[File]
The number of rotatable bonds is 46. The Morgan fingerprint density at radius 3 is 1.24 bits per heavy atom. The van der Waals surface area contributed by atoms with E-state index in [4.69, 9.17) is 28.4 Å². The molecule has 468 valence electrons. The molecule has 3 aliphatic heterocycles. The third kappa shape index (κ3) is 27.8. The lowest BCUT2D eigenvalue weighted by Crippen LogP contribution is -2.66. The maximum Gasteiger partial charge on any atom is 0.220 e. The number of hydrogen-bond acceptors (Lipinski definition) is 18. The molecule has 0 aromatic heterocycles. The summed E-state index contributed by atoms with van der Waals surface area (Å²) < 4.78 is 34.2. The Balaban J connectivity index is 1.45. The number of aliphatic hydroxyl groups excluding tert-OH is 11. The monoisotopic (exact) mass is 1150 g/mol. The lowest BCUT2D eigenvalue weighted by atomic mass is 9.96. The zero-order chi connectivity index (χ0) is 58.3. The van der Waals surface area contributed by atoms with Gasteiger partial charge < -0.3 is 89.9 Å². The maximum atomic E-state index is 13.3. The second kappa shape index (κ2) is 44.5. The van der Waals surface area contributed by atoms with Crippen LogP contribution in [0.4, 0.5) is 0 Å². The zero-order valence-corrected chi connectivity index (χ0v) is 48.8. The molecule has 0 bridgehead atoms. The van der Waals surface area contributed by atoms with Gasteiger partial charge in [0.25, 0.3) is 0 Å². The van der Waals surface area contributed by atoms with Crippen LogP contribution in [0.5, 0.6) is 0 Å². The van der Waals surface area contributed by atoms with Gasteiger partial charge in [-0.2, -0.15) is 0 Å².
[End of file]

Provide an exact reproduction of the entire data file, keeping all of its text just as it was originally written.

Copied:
The number of rotatable bonds is 46. The Morgan fingerprint density at radius 3 is 1.24 bits per heavy atom. The van der Waals surface area contributed by atoms with E-state index in [4.69, 9.17) is 28.4 Å². The molecule has 468 valence electrons. The molecule has 3 aliphatic heterocycles. The third kappa shape index (κ3) is 27.8. The lowest BCUT2D eigenvalue weighted by Crippen LogP contribution is -2.66. The maximum Gasteiger partial charge on any atom is 0.220 e. The number of hydrogen-bond acceptors (Lipinski definition) is 18. The molecule has 0 aromatic heterocycles. The summed E-state index contributed by atoms with van der Waals surface area (Å²) < 4.78 is 34.2. The Balaban J connectivity index is 1.45. The number of aliphatic hydroxyl groups excluding tert-OH is 11. The monoisotopic (exact) mass is 1150 g/mol. The lowest BCUT2D eigenvalue weighted by atomic mass is 9.96. The zero-order chi connectivity index (χ0) is 58.3. The van der Waals surface area contributed by atoms with Gasteiger partial charge < -0.3 is 89.9 Å². The maximum atomic E-state index is 13.3. The second kappa shape index (κ2) is 44.5. The van der Waals surface area contributed by atoms with Crippen LogP contribution in [0.4, 0.5) is 0 Å². The zero-order valence-corrected chi connectivity index (χ0v) is 48.8. The molecule has 0 bridgehead atoms. The van der Waals surface area contributed by atoms with Gasteiger partial charge in [0.25, 0.3) is 0 Å². The van der Waals surface area contributed by atoms with Crippen LogP contribution in [0.5, 0.6) is 0 Å². The van der Waals surface area contributed by atoms with Gasteiger partial charge in [-0.2, -0.15) is 0 Å².